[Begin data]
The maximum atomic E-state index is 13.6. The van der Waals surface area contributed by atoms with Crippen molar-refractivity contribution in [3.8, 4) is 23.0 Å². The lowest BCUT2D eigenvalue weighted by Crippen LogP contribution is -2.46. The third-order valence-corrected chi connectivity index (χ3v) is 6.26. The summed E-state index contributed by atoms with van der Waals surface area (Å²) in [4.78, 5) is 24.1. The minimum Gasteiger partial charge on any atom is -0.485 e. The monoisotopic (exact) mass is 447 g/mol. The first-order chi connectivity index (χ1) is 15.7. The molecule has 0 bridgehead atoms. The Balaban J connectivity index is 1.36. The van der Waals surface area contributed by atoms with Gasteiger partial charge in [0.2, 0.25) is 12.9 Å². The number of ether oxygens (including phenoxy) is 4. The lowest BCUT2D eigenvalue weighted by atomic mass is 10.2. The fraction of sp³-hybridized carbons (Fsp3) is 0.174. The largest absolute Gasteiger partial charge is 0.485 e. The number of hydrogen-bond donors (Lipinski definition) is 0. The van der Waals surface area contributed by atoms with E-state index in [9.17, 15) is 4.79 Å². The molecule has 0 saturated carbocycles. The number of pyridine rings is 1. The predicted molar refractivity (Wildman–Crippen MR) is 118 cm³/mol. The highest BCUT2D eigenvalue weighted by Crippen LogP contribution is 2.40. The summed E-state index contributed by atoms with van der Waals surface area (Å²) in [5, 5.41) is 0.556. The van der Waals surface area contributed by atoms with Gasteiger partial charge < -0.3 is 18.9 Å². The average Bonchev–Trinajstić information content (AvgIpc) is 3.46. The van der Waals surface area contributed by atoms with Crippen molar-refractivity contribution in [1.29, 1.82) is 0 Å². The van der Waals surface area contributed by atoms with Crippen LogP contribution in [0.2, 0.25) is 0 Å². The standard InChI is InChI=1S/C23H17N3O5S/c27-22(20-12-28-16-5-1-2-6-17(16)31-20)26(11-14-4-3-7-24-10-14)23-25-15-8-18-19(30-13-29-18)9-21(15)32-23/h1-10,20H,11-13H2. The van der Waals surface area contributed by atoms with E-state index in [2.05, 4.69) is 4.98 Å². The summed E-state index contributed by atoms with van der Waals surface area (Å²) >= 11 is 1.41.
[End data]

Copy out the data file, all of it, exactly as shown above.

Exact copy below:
The maximum atomic E-state index is 13.6. The van der Waals surface area contributed by atoms with Crippen molar-refractivity contribution in [3.8, 4) is 23.0 Å². The lowest BCUT2D eigenvalue weighted by Crippen LogP contribution is -2.46. The third-order valence-corrected chi connectivity index (χ3v) is 6.26. The summed E-state index contributed by atoms with van der Waals surface area (Å²) in [4.78, 5) is 24.1. The minimum Gasteiger partial charge on any atom is -0.485 e. The monoisotopic (exact) mass is 447 g/mol. The first-order chi connectivity index (χ1) is 15.7. The molecule has 0 bridgehead atoms. The Balaban J connectivity index is 1.36. The van der Waals surface area contributed by atoms with Gasteiger partial charge in [0.2, 0.25) is 12.9 Å². The number of ether oxygens (including phenoxy) is 4. The lowest BCUT2D eigenvalue weighted by atomic mass is 10.2. The fraction of sp³-hybridized carbons (Fsp3) is 0.174. The largest absolute Gasteiger partial charge is 0.485 e. The number of hydrogen-bond donors (Lipinski definition) is 0. The van der Waals surface area contributed by atoms with E-state index in [9.17, 15) is 4.79 Å². The molecule has 0 saturated carbocycles. The number of pyridine rings is 1. The predicted molar refractivity (Wildman–Crippen MR) is 118 cm³/mol. The highest BCUT2D eigenvalue weighted by Crippen LogP contribution is 2.40. The summed E-state index contributed by atoms with van der Waals surface area (Å²) in [5, 5.41) is 0.556. The van der Waals surface area contributed by atoms with Gasteiger partial charge < -0.3 is 18.9 Å². The average Bonchev–Trinajstić information content (AvgIpc) is 3.46. The van der Waals surface area contributed by atoms with Crippen molar-refractivity contribution in [1.29, 1.82) is 0 Å². The van der Waals surface area contributed by atoms with Crippen LogP contribution in [0.2, 0.25) is 0 Å². The standard InChI is InChI=1S/C23H17N3O5S/c27-22(20-12-28-16-5-1-2-6-17(16)31-20)26(11-14-4-3-7-24-10-14)23-25-15-8-18-19(30-13-29-18)9-21(15)32-23/h1-10,20H,11-13H2. The van der Waals surface area contributed by atoms with E-state index in [2.05, 4.69) is 4.98 Å². The summed E-state index contributed by atoms with van der Waals surface area (Å²) >= 11 is 1.41.